Knowledgeable people in economic affairs and equitable governance are worried that the majority of Nigerians would be gravely impacted by consequences of what appear like the new government knee-jerk measures to arrest what has been  a largely spiralling mess bequeathed by nonplussed predecessors. They are worried that the demise of the working class is near – and the attendant socio-political upheavals this may engender.

In a well-argued article of 15th June, 2023 titled “Floating Naira: Death knell for Nigerian Economy?”, Okeke brilliantly encapsulates the current Nigerian challenge into what we can describe as a tripartite mix of unpalatably harsh but inevitable countermeasures inelegantly administered.

First, he laments the cul-de-sac we found ourselves before the advent of this administration: “As a country, Nigeria has been largely import-dependent: a large proportion of the citizenry having preference for foreign goods and services; factories importing machineries and raw materials; Nigerians in their numbers going for foreign degrees and certifications and paying in hard currencies, etc. This reality and preferences exist side-by-side with scarcity of dollars and other foreign currencies over the years. The country has largely been a mono-product economy – depending almost entirely on earnings from crude oil export. No substantial foreign exchange inflow from the export of non-oil items. Indeed, successive administrations had in reality paid only lip service to ‘effective diversification’ of the national economy…”

Then, the straight-shooting economist highlights the dilemmas of the current managers of our economy: “Arbitrary fixing of the exchange rate (especially Naira to dollar) and multiplicity of exchange rates and ‘black markets’ have been the order of the day in Nigeria over the years… Now that the Naira will become a ‘floating currency’, its true strength against the dollar and other currencies will begin to show… But, as a largely import-dependent economy with very limited forex earnings, the (looming) excess demand for forex (over supply) would likely take the Naira down a bottomless abyss. The immediate impact of the Naira floating will include a fast depletion of the stock of foreign exchange reserves of Nigeria… The fast-weakening Naira will also join the aftermath of sudden petrol subsidy withdrawal in further driving up the prevailing hyper-inflationary trend to dizzying heights. This is inevitable!…”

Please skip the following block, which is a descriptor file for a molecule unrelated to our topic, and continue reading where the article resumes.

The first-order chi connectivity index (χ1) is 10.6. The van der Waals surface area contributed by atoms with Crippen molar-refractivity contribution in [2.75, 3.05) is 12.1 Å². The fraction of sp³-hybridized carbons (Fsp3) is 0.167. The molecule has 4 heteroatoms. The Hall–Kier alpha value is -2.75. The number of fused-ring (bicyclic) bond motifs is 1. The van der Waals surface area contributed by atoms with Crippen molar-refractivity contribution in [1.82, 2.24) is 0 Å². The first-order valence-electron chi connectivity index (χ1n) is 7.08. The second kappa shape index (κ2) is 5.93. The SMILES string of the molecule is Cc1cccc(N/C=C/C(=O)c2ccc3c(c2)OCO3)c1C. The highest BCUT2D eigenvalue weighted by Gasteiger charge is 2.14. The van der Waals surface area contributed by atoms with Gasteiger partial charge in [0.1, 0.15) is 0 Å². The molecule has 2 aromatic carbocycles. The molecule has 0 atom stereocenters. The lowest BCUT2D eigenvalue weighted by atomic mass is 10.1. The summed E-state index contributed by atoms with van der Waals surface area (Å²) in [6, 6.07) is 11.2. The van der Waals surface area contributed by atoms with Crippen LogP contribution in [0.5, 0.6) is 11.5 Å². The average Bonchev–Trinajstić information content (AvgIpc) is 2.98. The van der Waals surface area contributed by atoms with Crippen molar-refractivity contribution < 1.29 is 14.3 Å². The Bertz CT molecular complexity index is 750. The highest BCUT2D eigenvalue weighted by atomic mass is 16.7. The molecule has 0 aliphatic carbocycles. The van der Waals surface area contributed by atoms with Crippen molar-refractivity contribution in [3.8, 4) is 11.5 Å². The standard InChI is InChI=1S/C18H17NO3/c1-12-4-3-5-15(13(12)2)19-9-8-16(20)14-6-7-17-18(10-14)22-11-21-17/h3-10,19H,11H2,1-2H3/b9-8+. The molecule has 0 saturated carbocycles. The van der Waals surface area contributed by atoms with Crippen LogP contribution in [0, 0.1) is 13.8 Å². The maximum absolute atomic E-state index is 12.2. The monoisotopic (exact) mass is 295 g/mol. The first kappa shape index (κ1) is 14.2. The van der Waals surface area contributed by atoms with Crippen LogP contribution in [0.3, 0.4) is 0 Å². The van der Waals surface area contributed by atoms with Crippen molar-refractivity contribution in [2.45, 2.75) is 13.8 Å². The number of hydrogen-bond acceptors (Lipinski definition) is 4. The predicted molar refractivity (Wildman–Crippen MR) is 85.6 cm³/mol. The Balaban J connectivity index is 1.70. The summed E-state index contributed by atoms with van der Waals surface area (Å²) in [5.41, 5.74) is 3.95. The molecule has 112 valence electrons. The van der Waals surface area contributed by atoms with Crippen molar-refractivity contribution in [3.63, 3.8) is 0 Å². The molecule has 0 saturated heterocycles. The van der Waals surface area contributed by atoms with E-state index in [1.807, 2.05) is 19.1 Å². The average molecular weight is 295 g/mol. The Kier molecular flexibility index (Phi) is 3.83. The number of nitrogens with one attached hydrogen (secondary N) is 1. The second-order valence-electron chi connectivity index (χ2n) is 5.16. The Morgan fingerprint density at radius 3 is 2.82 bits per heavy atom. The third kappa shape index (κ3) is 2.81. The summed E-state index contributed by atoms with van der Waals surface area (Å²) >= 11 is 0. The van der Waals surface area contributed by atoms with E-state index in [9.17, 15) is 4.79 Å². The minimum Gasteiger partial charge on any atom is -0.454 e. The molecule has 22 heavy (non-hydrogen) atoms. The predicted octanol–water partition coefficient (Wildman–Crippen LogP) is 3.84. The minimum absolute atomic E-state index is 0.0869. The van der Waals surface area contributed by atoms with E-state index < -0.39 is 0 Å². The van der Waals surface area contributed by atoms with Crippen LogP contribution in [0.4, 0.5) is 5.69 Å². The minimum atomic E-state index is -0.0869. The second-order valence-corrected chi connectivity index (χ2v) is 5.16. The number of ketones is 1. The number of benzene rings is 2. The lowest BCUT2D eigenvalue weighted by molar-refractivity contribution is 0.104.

Finally, it is not all lamentation and doomsday predilection. His way forward is a suggestion in common sense and holistic pragmatism in wrestling the ogre of our  economic challenges. His quotes: “Highlighting all these ugly possibilities is not in any way intended to support or defend the existence of a multiplicity of Naira exchange rates against the dollar, as has been the case in the country in the past years. The unorthodox forex market management in place all these years gave so much room for fraud, opacity, patronage dispensation, insider dealings and other abuses…. However, floatation of the Naira (as reported) should have been implemented in a less hasty manner than what is taking place now. Floating a weak currency (if at all it is a necessary option) ought not to have come by fiat like the fuel subsidy removal also being implemented. The two critical economic policies should have come as integral parts of a wholesome full-scale economic development blueprint for Nigeria…

“It will therefore be most politic for the present administration to swiftly come up with its full-scale economic development blueprint. This will fully ‘incorporate’ President Tinubu’s manifesto and inauguration address – to avoid the dangers of initiating critical economic policies in a staccato manner. Also, former President Buhari’s ‘Nigeria’s Agenda 2050’ could still be adopted or adapted… to avoid terrible mistakes of the recent past in the management of the nation’s economy….”

A word – or more precisely, a bunch of pregnant words – should be enough….